Editorial: Fiscal conservatives fighting for more fairness, transparency in budget

It’s better not to see laws and sausages being made, the old saying goes.

That also applies to the Louisiana state budget, though some of the process is shielded from the eyes of state lawmakers and

the public.

A cadre of fiscal conservatives in the Louisiana House aim to change that with a series of bills they hope will bring more

openness and fairness to how the budget is crafted and how funds are distributed.

Led by among others by state Rep. Brett Geymann, R-Moss Bluff, these fiscal hawks want to change how one-time revenue is used

in the state budget, better define state spending priorities and open up more areas of the budget to cut when downturns in

revenue requirement and add more transparency and more time for deliberation before the budget is approved.

Though the group was at odds with Gov. Bobby Jindal during the 2012 regular session, members are quick to point out this is

not aimed at the governor, but the process that is chronically at odds with good business practices.

‘‘We are committed to fixing the broken budget process that results in devastating mid-year and year-end budget cuts,’’ Geymann

said. ‘‘We are committed to protecting core priorities like health care and higher education that are so important to our

people and our state.’’

The conservative lawmakers contend that the use of non-recurring funds on recurring expenditures is unconstitutional and that

only money recognized by the Revenue Estimating Committee can be factored into the budget.

They also want to better insulate

higher education and health care from being the whipping boys when

budget cuts become necessary.

Higher education alone has suffered $625 million in cuts over the

past five years, although the Jindal administration argues

that about two-thirds of that has been made up with tuition hikes

on students.

The fiscal hawks have proposed a

constitutional amendment that requires that if the state’s appropriation

bill funds higher

education and health care at a lower level than the previous year,

the appropriation bill will be divided into discretionary

and non-discretionary spending and state lawmakers would vote on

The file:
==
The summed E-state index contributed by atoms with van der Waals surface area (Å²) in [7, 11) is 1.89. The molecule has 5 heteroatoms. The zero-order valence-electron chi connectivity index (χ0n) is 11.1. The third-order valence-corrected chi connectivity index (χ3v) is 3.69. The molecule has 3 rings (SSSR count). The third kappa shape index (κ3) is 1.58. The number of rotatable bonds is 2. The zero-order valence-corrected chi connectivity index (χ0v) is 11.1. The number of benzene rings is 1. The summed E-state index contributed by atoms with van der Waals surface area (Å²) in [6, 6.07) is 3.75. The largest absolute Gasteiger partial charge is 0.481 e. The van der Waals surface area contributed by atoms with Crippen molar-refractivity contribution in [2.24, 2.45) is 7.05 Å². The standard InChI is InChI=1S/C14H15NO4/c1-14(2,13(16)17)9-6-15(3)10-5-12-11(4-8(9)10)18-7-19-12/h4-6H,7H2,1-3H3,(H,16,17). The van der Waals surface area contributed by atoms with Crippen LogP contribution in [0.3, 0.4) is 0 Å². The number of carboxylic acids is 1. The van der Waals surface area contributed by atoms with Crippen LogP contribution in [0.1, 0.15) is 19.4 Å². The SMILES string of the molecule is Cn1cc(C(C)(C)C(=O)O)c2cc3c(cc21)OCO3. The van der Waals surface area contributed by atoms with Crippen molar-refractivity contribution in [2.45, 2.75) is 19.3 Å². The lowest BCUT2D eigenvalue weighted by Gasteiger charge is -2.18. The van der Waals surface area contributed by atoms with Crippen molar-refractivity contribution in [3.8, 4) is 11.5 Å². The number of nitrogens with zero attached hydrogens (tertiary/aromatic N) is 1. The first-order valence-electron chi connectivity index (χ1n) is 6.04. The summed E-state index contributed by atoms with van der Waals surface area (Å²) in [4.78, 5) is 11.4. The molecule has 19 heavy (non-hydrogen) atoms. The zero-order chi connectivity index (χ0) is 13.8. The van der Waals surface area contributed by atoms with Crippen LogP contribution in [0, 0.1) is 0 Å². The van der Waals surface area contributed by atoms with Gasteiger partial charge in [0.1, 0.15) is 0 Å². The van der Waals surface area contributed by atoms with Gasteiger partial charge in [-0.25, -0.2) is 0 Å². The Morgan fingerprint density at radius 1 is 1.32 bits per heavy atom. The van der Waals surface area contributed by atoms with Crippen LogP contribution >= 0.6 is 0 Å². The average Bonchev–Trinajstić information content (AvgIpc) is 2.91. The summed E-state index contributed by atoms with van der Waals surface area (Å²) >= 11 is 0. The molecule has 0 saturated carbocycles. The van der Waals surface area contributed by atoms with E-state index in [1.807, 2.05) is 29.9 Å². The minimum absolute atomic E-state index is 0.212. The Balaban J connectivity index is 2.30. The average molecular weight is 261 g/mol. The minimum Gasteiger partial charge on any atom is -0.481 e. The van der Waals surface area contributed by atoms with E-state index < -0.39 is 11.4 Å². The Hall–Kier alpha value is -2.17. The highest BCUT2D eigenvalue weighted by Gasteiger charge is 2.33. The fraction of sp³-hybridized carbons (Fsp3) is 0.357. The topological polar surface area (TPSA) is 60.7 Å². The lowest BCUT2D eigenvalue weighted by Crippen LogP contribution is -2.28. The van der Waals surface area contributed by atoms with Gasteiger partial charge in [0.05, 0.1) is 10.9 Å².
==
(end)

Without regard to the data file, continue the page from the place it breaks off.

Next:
them separately.

The coalition also wants to require that final passage of the appropriations bill be moved up two weeks earlier in the session

to allow more transparency in the process. Many House members have grown tired of making what they deem necessary cuts in

the budget, only to see those cuts restored in the Senate.

The coalition wants 24 hours notice of any Senate amendments regarding the budget and three days to review those amendments

before voting on concurrence.

So far, the Jindal administration’s response to these reform bills has been tepid. The administration is working on its own

reform campaign to overhaul the state tax system.

State Rep. Lance Harris, R-Alexander, said fixing the budget process should precede tax reform.

‘‘It is critical,’’ he said, ‘‘that we fix the way we are putting together our budget before we make major changes in how

we take in revenue. We keep pouring water into our bucket year after year, but’s it clear now that there is a hole in our

bucket. Before we make changes to where we get the water, it would make a whole lot of sense to fix the bucket first.’’

Whether Jindal embraces that notion will go a long way in determining if the fiscal hawks’ proposals will take flight.

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This editorial was written by a member of the American Press Editorial Board. Its content reflects the collaborative opinion of the Board, whose members include Bobby Dower, Ken Stickney,

Jim Beam, Crystal Stevenson and Donna Price.